Neighborhood councils are weak but they are all we have to defend ourselves against the power of city hall and the developers and unions who control of it.
The weakness was apparent to me last week at a meeting of the commission charged with reviewing the performance of the councils, which have been stumbling along since their creation a few years ago.
The councils are supposed to give neighborhoods a voice in the struggle for power. But all they can do is recommend. Nobody has to listen.
I won’t be offended if you think I’m crazy. Why else would I spend a Thursday evening doing this? Just write it off to the obsessive behavior of a retiree.
What struck me is that a large number of the audience at Mark Twain Middle School in Mar Vista seemed to be people like me, older white people with nothing better to do. The USC Civic Engagement Initiative did a study which found the same thing I noticed at this meeting—the councils do not represent Los Angeles’ ethnic and social diversity.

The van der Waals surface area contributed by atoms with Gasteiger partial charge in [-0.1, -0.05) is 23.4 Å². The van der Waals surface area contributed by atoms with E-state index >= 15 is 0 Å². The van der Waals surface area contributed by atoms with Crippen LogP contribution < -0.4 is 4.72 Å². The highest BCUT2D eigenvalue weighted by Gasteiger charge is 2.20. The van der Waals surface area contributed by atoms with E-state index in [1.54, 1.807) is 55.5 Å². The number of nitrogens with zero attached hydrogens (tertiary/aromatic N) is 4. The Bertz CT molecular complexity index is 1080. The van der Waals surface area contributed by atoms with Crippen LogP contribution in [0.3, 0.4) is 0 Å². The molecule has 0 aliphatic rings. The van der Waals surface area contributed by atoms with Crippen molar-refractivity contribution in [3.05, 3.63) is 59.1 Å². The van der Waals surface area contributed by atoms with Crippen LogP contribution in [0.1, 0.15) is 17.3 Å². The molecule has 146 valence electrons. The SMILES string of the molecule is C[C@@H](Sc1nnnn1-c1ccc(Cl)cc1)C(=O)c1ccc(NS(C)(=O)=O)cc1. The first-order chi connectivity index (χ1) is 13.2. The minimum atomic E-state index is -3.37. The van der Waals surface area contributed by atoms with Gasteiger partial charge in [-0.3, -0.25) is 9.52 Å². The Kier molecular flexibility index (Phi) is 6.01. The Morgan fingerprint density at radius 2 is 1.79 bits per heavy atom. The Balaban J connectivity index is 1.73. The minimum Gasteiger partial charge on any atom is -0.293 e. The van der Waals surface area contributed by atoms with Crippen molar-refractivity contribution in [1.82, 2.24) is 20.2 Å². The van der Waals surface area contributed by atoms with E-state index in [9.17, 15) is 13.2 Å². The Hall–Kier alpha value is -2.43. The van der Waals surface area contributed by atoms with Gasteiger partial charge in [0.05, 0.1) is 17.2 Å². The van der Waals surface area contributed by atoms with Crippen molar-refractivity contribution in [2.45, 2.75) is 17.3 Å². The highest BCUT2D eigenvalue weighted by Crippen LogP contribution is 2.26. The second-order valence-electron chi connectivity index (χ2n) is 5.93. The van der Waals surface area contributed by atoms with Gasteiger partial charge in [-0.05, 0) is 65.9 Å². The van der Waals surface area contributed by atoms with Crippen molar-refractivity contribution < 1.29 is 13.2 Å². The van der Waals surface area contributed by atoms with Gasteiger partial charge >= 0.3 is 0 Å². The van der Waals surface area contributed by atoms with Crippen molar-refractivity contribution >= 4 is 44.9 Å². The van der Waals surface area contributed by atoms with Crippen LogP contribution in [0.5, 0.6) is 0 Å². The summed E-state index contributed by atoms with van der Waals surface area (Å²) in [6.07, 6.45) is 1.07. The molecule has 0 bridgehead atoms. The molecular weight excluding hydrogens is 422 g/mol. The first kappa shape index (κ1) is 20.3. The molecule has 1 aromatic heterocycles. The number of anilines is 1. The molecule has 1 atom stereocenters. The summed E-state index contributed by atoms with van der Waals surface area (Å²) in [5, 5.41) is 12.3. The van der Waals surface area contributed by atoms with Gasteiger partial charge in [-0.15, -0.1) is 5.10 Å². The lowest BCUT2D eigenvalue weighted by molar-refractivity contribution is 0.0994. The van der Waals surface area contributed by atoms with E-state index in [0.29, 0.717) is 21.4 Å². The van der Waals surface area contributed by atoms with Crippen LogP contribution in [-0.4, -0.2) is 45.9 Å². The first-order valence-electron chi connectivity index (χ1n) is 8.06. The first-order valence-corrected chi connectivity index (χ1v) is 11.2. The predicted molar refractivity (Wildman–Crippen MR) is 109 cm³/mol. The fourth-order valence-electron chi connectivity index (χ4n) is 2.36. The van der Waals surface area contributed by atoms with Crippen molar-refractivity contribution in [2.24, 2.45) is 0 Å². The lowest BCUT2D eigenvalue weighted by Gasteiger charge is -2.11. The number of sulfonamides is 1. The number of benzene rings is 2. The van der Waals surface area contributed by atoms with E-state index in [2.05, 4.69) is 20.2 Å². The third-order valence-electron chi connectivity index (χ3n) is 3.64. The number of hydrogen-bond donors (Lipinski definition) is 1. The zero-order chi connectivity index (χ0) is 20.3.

Mar Vista and Venice, which was also represented at the meeting, are diverse areas that have huge problems with traffic, gangs, growth, ethnic tension, the environment and all the other matters on the civic agenda. I left before the meeting ended but I saw neither the area’s diversity in population nor its problems represented.
This review of the neighborhood council system—run by the Neighborhood Council Review Commission—should come up with ways to strengthen the groups and broaden their membership. The next step for the commission is to tackle how to give these councils real power in solving their neighborhoods problems.